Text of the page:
Surgical Procedures

VITREOUS SURGERY (VITRECTOMY)

Vitrectomy

Vitrectomy

Vitreous surgery is performed in the operating room and the substantial majority of cases are accomplished on an outpatient basis. Every vitreous surgical procedure involves entering the large space inside the eye (the vitreous cavity) and removing vitreous – hence the synonymous term “vitrectomy”. The volume previously occupied by the vitreous gel is replaced either with a saline solution, a gas bubble or a liquid material called silicone oil. Removal of vitreous is only the initial part of any such procedure however, and permits the retinal surgeon to perform a variety of other surgical interventions.

Common indications for vitreous surgery include:

RETINAL DETACHMENT

Many retinal detachments are repaired utilizing vitrectomy techniques. In such cases, following removal of the vitreous gel, the fluid which has accumulated beneath the retina is removed and the retina reattached. Laser photocoagulation or cryotherapy is performed to seal any retinal tears. At the conclusion of such a procedure, the vitreous cavity is temporarily filled by a gas bubble or less commonly, silicone oil to maintain reattachment of the retina. As described previously in the case of pneumatic retinopexy, proper positioning of the patient’s head is particularly important when a gas bubble is utilized. Air travel is similarly prohibited until the gas bubble has dissolved into the bloodstream and dissipated.

PROLIFERATIVE DIABETIC RETINOPATHY OR
OTHER VASCULAR DISORDERS OF THE RETINA

In the situation of proliferative diabetic retinopathy (PDR) or other vascular disorders of the retina leading to similar complications, a number of goals can be achieved at the time of vitreous surgery. These include removal of blood (vitreous hemorrhage), dissection and removal of scar tissue, removal of areas of abnormal blood vessel growth, and/or repair of regions of retinal detachment. Retinal laser photocoagulation can also be performed as necessary at the time of such a procedure.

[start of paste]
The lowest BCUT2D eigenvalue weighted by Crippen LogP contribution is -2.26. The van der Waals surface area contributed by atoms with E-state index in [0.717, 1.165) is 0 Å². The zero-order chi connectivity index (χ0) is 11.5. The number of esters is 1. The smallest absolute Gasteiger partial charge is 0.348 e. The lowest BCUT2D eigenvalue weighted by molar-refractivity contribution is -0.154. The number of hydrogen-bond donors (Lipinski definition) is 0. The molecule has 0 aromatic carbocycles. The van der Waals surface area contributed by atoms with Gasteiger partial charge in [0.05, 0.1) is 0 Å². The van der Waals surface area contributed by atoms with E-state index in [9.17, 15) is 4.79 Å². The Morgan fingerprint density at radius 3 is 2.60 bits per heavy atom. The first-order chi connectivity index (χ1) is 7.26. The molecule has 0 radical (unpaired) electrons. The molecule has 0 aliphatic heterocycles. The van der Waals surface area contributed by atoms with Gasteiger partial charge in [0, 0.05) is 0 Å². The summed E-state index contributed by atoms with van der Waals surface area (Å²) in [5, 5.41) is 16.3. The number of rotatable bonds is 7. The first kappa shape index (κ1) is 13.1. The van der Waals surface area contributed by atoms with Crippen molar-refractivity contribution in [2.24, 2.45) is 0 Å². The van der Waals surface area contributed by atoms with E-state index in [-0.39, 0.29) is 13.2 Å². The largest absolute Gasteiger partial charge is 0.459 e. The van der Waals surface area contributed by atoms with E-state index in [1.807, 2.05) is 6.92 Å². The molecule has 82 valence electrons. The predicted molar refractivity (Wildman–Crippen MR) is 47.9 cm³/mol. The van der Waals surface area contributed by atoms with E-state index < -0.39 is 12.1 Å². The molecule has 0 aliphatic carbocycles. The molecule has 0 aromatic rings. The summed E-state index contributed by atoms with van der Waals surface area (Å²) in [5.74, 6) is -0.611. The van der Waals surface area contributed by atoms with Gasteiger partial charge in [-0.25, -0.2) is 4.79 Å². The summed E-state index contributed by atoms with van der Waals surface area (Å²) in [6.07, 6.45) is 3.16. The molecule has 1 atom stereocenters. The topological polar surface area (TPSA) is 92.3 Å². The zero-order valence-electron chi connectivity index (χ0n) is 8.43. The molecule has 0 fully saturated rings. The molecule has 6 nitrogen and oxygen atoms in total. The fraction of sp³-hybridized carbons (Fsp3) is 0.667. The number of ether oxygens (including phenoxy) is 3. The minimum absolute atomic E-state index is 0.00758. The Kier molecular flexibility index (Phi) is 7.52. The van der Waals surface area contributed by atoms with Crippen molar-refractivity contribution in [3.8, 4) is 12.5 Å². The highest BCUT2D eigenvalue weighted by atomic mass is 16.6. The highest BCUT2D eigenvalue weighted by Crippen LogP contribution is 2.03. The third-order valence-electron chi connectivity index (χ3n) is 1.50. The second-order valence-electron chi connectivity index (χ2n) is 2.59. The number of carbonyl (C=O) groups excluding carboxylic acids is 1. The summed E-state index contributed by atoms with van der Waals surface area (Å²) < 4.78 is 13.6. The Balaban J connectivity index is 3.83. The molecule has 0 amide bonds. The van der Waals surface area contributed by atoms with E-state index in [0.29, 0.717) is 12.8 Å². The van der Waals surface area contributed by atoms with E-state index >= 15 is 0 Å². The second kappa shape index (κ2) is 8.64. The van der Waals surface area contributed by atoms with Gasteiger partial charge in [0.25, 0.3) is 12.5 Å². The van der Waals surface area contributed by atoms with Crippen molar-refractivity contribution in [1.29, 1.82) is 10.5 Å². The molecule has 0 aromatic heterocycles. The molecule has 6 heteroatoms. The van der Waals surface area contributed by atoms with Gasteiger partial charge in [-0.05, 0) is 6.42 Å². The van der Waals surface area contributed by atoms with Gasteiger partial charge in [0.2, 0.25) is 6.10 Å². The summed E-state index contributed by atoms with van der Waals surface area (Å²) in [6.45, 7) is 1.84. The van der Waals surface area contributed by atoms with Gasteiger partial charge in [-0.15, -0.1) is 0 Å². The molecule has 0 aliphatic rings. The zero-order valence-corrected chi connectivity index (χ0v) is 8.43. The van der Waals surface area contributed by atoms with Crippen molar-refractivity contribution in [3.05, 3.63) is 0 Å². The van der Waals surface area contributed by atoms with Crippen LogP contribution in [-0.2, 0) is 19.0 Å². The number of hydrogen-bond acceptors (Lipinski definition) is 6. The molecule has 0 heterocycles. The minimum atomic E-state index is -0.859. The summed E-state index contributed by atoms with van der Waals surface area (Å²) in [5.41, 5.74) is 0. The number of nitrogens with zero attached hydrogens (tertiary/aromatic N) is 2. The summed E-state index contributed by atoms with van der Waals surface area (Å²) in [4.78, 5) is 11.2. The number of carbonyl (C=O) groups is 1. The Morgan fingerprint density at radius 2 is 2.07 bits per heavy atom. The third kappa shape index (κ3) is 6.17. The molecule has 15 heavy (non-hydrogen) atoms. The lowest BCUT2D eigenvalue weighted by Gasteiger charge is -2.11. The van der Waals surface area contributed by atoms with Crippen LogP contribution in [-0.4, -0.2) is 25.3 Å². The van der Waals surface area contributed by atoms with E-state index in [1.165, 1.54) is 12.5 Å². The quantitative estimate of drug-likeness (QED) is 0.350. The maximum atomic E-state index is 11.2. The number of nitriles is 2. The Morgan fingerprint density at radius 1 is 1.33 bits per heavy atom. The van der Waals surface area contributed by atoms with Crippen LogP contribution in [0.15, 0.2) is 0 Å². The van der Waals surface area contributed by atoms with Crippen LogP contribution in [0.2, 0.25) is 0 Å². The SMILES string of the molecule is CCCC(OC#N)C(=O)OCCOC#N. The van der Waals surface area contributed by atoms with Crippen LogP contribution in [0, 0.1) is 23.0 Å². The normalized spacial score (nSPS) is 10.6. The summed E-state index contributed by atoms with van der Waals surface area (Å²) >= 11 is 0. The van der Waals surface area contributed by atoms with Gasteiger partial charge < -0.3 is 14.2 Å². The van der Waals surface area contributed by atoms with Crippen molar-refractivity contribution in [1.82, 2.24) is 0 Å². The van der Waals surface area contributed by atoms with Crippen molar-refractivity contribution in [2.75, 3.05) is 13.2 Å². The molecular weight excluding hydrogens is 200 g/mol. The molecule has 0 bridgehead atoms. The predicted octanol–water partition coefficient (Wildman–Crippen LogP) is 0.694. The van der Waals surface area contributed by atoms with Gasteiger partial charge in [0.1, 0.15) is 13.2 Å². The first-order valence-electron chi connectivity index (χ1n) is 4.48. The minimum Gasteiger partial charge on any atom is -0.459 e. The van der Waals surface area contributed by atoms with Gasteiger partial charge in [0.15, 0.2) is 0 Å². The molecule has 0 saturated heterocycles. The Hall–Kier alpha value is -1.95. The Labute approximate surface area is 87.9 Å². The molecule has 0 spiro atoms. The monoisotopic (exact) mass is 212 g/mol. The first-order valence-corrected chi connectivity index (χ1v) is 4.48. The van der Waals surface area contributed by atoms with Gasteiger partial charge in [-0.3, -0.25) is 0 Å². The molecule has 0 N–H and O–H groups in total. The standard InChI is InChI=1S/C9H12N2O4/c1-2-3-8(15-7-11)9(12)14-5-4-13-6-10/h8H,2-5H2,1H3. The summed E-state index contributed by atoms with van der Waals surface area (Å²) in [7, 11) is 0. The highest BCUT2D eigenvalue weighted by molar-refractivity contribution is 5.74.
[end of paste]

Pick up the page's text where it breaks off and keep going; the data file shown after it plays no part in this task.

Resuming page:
Vitreous Surgery (Vitrectomy)

EPIRETINAL MEMBRANE / MACULAR PUCKER

Epiretinal Membrane Peel

Epiretinal Membrane Peel

As mentioned in the Clinical Conditions section, an epiretinal membrane is a thin film of tissue which may form overlying the surface of the macula. Contraction of such a membrane can cause distortion of the macular tissue resulting in blurred and/or distorted vision. At the time of vitrectomy surgery, the epiretinal membrane is “peeled” from the surface of the macula.

MACULAR HOLE

Macular hole repair is another common indication for vitreous surgery. Typically, a thin film of vitreous is adherent over the surface of the macula resulting in the formation of the macular hole. At the time of surgery, this is carefully removed. At the conclusion of the operation, the vitreous cavity is filled with a large gas bubble and postoperatively, face downward positioning is necessary on a short-term basis in order to attempt to achieve closure of the macular hole and recovery of better central vision.

POSTOPERATIVE PROBLEMS FOLLOWING CATARACT SURGERY

  • Cataract fragments

    Cataract fragments

  • Displaced intraocular lens implant

    Displaced intraocular lens implant

A variety of problems can occur following cataract surgery which may necessitate vitreous surgery. These include infection (endophthalmitis), retained fragments of the cataract which have become displaced into the vitreous cavity, or dislocation of the intraocular lens implant. The best approach and timing for the surgical management of these difficulties will vary considerably based upon the individual patient’s characteristics.

SEVERE EYE INJURIES

Retinal specialists frequently deal with serious eye injuries. In many situations, vitreous surgery may be necessary to address retinal detachment, bleeding or fragments of metal or other materials (called “intraocular foreign bodies”) which have penetrated the eye.

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